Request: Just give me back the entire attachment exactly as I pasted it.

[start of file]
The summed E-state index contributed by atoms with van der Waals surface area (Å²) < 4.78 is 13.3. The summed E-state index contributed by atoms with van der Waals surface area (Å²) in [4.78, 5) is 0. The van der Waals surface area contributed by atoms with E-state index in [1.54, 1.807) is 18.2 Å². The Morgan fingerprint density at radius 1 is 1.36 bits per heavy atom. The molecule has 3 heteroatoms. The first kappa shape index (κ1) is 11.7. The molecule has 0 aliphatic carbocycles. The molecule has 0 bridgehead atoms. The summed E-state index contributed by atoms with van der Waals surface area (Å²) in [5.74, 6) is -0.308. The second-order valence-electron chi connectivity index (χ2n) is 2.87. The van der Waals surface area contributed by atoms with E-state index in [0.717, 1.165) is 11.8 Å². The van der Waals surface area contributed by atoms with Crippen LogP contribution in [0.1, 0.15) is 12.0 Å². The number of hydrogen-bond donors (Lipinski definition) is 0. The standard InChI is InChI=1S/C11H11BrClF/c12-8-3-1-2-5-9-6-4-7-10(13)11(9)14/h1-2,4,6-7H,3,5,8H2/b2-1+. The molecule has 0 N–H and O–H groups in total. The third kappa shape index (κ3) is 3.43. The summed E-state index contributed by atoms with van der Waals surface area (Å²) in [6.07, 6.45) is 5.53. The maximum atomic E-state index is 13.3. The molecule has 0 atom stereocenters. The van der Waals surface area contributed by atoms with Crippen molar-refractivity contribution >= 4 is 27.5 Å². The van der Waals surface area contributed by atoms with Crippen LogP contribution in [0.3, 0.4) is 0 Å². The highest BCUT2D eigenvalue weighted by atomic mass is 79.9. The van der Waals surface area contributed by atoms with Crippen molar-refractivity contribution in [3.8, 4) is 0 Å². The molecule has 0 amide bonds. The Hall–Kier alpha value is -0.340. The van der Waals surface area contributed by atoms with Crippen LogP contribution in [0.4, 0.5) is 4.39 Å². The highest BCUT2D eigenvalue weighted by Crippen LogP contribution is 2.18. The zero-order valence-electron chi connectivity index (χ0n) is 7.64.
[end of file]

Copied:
The summed E-state index contributed by atoms with van der Waals surface area (Å²) < 4.78 is 13.3. The summed E-state index contributed by atoms with van der Waals surface area (Å²) in [4.78, 5) is 0. The van der Waals surface area contributed by atoms with E-state index in [1.54, 1.807) is 18.2 Å². The Morgan fingerprint density at radius 1 is 1.36 bits per heavy atom. The molecule has 3 heteroatoms. The first kappa shape index (κ1) is 11.7. The molecule has 0 aliphatic carbocycles. The molecule has 0 bridgehead atoms. The summed E-state index contributed by atoms with van der Waals surface area (Å²) in [5.74, 6) is -0.308. The second-order valence-electron chi connectivity index (χ2n) is 2.87. The van der Waals surface area contributed by atoms with E-state index in [0.717, 1.165) is 11.8 Å². The van der Waals surface area contributed by atoms with Crippen LogP contribution in [0.1, 0.15) is 12.0 Å². The number of hydrogen-bond donors (Lipinski definition) is 0. The standard InChI is InChI=1S/C11H11BrClF/c12-8-3-1-2-5-9-6-4-7-10(13)11(9)14/h1-2,4,6-7H,3,5,8H2/b2-1+. The molecule has 0 N–H and O–H groups in total. The third kappa shape index (κ3) is 3.43. The summed E-state index contributed by atoms with van der Waals surface area (Å²) in [6.07, 6.45) is 5.53. The maximum atomic E-state index is 13.3. The molecule has 0 atom stereocenters. The van der Waals surface area contributed by atoms with Crippen molar-refractivity contribution >= 4 is 27.5 Å². The van der Waals surface area contributed by atoms with Crippen LogP contribution in [0.3, 0.4) is 0 Å². The highest BCUT2D eigenvalue weighted by atomic mass is 79.9. The van der Waals surface area contributed by atoms with Crippen molar-refractivity contribution in [3.8, 4) is 0 Å². The molecule has 0 amide bonds. The Hall–Kier alpha value is -0.340. The van der Waals surface area contributed by atoms with Crippen LogP contribution in [0.4, 0.5) is 4.39 Å². The highest BCUT2D eigenvalue weighted by Crippen LogP contribution is 2.18. The zero-order valence-electron chi connectivity index (χ0n) is 7.64.